Some thoughts on Repentance and Lent

Have been busy finishing a 9000 word article, and having sent it off this morning, I now have some time to breath (well, just a bit: Holy Week is a’comin!!). But, I saw this good post on Things to do before the End of Lent and thought “I should repost that!” I also just need to post, as time away from writing is not good for any writer (well, I have been busy writing, so don’t pass that on to my editor). As for the above link, Lent has gone by rather quickly, and I always feel that there was something else I could have done, one more pavement covered in glass to crawl across, one more cat-o-nine tales to scourge myself with, but I just didn’t get to any of them this Lent. What I did manage, so far, was to get to all the Wed night Presanctified Liturgies. My priest, Fr. Andrew Damick, has been going over some fundamental elements of our Faith, and has returned on several occasions to the notion that repentance is not really an emotional self-flagellation, but is instead a moving toward God, and a renewing of our efforts, a steeling of our determination in pursuit of God. In some ways they presage the words of St. John Chrysostom’s Paschal Homily, about the feast is full ready, even for those who have tarried till the last hour. Do we lament that we have not worked all day? Well, of course. But having made our confession, let us put behind us those things that can weigh us down, and let us press to the prize, namely the Resurrection of our Lord. Whatever we have done, God is ready to receive us, and we cannot do this if we are distracted by a constant rehearsing of our sins. a constant pulling of ourselves through the mire that is the filth of our baser self.

We need instead to keep our mind turned toward God, that constant conversion of the inner man, as St. Paul terms it. Discipline is dearly learned, something that comes only the more and more we work at it. And while it is acquired through effort, it also takes the proper disposition of the soul. My father confessor, Fr. Thomas Edwards, always ends our time of confession by saying “Be sorry for your sins, ask the Lord to forgive you, and be thankful for all the good things He has done in your life.” It’s this last bit I think about as I leave his ever-happy presence: that I am blessed, and not just from a knowledge that God forgives, but that he wants me to forget those sins, and move on to Him. Let us pursue this as we come to Lent’s end.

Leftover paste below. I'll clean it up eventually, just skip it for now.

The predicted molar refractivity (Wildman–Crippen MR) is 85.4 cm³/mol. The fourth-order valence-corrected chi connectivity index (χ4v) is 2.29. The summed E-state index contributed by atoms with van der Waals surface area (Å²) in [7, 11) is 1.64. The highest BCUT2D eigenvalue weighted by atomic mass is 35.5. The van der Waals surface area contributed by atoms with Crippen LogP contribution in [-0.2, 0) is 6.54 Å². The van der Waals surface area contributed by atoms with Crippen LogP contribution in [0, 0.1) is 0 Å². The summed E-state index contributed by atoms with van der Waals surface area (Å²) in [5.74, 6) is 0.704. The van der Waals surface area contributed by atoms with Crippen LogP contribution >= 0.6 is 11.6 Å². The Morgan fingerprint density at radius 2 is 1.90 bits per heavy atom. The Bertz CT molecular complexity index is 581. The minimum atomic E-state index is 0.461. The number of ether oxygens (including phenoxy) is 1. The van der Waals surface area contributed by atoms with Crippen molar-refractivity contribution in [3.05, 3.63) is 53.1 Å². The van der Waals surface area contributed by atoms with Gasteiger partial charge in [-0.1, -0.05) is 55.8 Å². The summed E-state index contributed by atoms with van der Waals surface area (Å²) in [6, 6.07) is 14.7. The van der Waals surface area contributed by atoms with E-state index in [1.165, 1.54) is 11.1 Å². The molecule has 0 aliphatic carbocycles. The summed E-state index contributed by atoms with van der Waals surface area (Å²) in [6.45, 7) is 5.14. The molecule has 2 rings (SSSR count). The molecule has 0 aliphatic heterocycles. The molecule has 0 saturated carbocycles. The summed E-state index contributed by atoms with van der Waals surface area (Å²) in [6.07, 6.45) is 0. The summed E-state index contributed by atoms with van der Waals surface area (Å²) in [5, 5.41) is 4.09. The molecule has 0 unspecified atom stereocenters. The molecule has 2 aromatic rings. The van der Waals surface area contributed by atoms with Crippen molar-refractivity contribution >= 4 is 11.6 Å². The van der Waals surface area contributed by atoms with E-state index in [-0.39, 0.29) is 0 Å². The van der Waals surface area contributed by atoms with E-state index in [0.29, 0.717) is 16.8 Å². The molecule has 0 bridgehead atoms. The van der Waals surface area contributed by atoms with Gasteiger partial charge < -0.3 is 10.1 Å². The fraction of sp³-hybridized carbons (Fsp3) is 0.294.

About Cyril Jenkins

Professor of History
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2 Responses to Some thoughts on Repentance and Lent

  1. Billy says:

    This was a touching post. I have the same emotional load toward the end of every Lent. I’m thankful for the reminder that all, including myself, are fully forgiven no matter when we come or how much we’ve done in preparation.

  2. Cyril says:

    Billy, thanks for your thoughts. Yeah, sometimes its hard to keep up the Lenten regimen, but Christ is merciful whether we have worked all day and born its heat, or else only in the last hour.

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